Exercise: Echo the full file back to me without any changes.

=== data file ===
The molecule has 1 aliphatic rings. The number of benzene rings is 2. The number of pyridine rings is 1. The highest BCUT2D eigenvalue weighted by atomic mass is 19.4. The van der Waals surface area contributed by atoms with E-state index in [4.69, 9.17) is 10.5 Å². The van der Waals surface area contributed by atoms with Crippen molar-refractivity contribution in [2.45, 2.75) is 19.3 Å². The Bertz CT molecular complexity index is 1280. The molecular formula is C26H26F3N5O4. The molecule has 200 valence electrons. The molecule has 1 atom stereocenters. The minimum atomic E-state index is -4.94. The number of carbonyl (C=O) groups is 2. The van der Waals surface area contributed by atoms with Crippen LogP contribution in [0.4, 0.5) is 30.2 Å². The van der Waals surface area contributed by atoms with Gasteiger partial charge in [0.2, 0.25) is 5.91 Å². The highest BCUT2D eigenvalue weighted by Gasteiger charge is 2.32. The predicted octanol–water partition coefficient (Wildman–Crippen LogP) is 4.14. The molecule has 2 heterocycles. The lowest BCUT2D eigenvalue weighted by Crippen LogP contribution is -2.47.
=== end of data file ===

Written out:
The molecule has 1 aliphatic rings. The number of benzene rings is 2. The number of pyridine rings is 1. The highest BCUT2D eigenvalue weighted by atomic mass is 19.4. The van der Waals surface area contributed by atoms with E-state index in [4.69, 9.17) is 10.5 Å². The van der Waals surface area contributed by atoms with Crippen molar-refractivity contribution in [2.45, 2.75) is 19.3 Å². The Bertz CT molecular complexity index is 1280. The molecular formula is C26H26F3N5O4. The molecule has 200 valence electrons. The molecule has 1 atom stereocenters. The minimum atomic E-state index is -4.94. The number of carbonyl (C=O) groups is 2. The van der Waals surface area contributed by atoms with Crippen LogP contribution in [0.4, 0.5) is 30.2 Å². The van der Waals surface area contributed by atoms with Gasteiger partial charge in [0.2, 0.25) is 5.91 Å². The highest BCUT2D eigenvalue weighted by Gasteiger charge is 2.32. The predicted octanol–water partition coefficient (Wildman–Crippen LogP) is 4.14. The molecule has 2 heterocycles. The lowest BCUT2D eigenvalue weighted by Crippen LogP contribution is -2.47.